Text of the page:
models of people doing this work. In social work, we tend to look toward Jane Addams and the Settlement House movements. This is certainly a viable example (problematicin its own ways, but nevertheless relevant) (Addams, 2012). The Highlander Folk School is onesuch example. Now called the Highlander Research and Education Center, the school wasfounded by Myles Horton, a resident of Appalachian Tennessee. It was founded during the labor movements of the 1920s, but was most effective as a school for organizers in the south duringthe Civil Rights movement. Highlander, in partnership with Septima Clark, Bernice Robinson,and Esau Jenkins, founded and supported the first Citizenship School (Horton, Kohl, & Kohl,1997). The Citizenship Schools were born out of the interest of the people of John's Island inpassing citizenship tests and learning to vote. To pass the tests, most poor, black folks neededfirst to learn to read--a skill that they were mostly denied by local governments. The CitizenshipSchools taught reading and civic skills through untrained teachers like Bernice Robinson, whoworked at the level of everyday people (Clark, 1986). The first Citizenship School was one of many experiments that Highlander funded. As it was successful, other communities beganrequesting Citizenship Schools of their own and Highlander began training lay, communityteachers for the schools. The Citizenship Schools were in many ways the backbone of theCivil Rights movement, and were eventually handed off to the Southern Christian LeadershipConference (SCLC) because the Highlander School wanted to continue to do local work andpreferred not to run a large program (Horton, et al., 1997).Highlander was incredible in many ways. It was one of the only places in the southwhere black people and white people worked together, ate together, and slept in commonquarters. It used methods of popular education and focused on the knowledge peoplealready possessed and could share with each other. In other words, it valued the everydayexperiences and expertise of all the people who came, regardless of their level of educationor socioeconomic class. It modeled and embodied new ways of coming together that were justand equal (and was significantly more progressive in terms of issues like gender equality thanmovements like the SCLC). Further, it developed practice models that were used by lay peopleto make significant social change. There were no professionals or experts, only everydaypeople in local communities committed to making a difference. Highlander lived the idea of working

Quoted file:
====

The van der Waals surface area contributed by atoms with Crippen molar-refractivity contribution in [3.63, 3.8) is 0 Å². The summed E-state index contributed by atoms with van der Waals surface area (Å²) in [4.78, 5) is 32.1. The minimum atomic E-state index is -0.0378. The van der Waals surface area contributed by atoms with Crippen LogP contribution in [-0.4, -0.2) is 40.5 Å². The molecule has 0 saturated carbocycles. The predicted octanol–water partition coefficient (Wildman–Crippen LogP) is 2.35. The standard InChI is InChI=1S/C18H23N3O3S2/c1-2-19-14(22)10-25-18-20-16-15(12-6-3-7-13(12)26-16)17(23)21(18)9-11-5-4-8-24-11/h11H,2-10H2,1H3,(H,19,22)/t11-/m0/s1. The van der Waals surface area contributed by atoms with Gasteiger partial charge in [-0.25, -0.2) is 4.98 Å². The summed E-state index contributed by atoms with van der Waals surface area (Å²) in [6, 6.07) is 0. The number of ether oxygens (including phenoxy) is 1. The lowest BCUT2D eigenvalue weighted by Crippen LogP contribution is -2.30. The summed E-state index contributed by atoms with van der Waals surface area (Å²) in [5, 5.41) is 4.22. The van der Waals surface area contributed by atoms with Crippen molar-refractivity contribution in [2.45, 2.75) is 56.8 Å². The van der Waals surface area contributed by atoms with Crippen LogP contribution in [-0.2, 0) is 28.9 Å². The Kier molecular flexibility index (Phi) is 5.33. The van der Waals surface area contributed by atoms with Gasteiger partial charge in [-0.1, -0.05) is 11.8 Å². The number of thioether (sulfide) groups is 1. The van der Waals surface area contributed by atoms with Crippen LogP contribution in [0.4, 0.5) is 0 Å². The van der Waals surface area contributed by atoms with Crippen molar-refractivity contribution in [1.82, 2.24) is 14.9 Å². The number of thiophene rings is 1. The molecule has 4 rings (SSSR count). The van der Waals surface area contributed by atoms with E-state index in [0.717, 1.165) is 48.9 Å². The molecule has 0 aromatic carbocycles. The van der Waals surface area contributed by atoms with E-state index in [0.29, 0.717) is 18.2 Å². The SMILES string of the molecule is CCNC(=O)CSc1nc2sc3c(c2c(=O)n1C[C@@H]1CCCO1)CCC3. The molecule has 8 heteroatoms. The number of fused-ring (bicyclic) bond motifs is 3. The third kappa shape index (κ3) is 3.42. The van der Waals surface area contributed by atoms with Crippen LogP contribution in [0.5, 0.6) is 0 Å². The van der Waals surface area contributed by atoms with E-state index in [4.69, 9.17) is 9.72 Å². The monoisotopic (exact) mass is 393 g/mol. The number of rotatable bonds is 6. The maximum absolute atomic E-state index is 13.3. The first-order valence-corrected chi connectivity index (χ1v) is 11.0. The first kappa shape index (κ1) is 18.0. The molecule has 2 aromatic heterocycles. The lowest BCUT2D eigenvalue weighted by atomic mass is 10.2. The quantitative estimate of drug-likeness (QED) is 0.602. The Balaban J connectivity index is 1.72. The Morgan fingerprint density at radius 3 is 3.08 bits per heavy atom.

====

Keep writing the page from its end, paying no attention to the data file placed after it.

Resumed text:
with
people.I believe we can build a new profession of social work, one focused on working
with
 people, rather than
for 
them. This will not be exclusive to macro practice social work, whereparticipatory models of community organizing and participatory action research providepowerful examples of working
with